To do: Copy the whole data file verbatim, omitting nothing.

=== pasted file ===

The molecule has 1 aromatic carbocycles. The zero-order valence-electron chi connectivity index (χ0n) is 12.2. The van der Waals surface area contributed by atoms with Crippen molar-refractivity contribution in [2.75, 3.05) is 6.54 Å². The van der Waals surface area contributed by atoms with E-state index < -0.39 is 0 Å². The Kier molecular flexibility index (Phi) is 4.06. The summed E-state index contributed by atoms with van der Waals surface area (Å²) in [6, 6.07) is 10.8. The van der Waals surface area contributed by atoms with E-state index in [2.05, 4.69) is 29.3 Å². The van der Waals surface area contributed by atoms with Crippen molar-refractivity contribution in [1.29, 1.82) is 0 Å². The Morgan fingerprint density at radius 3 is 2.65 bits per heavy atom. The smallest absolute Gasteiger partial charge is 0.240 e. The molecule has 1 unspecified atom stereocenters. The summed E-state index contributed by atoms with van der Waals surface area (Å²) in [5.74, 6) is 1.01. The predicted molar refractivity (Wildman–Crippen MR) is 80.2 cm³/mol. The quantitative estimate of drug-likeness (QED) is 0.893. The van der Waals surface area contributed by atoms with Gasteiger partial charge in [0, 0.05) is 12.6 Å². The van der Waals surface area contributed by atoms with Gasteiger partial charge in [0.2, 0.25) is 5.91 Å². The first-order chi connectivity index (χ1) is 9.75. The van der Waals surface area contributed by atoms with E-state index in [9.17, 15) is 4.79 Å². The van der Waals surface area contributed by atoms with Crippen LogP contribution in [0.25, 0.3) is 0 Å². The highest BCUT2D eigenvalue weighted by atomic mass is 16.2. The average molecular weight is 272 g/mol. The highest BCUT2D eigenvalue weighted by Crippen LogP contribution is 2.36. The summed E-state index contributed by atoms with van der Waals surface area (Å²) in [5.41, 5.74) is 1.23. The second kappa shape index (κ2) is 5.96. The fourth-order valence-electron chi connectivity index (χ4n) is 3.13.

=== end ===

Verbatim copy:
The molecule has 1 aromatic carbocycles. The zero-order valence-electron chi connectivity index (χ0n) is 12.2. The van der Waals surface area contributed by atoms with Crippen molar-refractivity contribution in [2.75, 3.05) is 6.54 Å². The van der Waals surface area contributed by atoms with E-state index < -0.39 is 0 Å². The Kier molecular flexibility index (Phi) is 4.06. The summed E-state index contributed by atoms with van der Waals surface area (Å²) in [6, 6.07) is 10.8. The van der Waals surface area contributed by atoms with E-state index in [2.05, 4.69) is 29.3 Å². The van der Waals surface area contributed by atoms with Crippen molar-refractivity contribution in [1.29, 1.82) is 0 Å². The Morgan fingerprint density at radius 3 is 2.65 bits per heavy atom. The smallest absolute Gasteiger partial charge is 0.240 e. The molecule has 1 unspecified atom stereocenters. The summed E-state index contributed by atoms with van der Waals surface area (Å²) in [5.74, 6) is 1.01. The predicted molar refractivity (Wildman–Crippen MR) is 80.2 cm³/mol. The quantitative estimate of drug-likeness (QED) is 0.893. The van der Waals surface area contributed by atoms with Gasteiger partial charge in [0, 0.05) is 12.6 Å². The van der Waals surface area contributed by atoms with Gasteiger partial charge in [0.2, 0.25) is 5.91 Å². The first-order chi connectivity index (χ1) is 9.75. The van der Waals surface area contributed by atoms with E-state index in [9.17, 15) is 4.79 Å². The van der Waals surface area contributed by atoms with Crippen LogP contribution in [0.25, 0.3) is 0 Å². The highest BCUT2D eigenvalue weighted by atomic mass is 16.2. The average molecular weight is 272 g/mol. The highest BCUT2D eigenvalue weighted by Crippen LogP contribution is 2.36. The summed E-state index contributed by atoms with van der Waals surface area (Å²) in [5.41, 5.74) is 1.23. The second kappa shape index (κ2) is 5.96. The fourth-order valence-electron chi connectivity index (χ4n) is 3.13.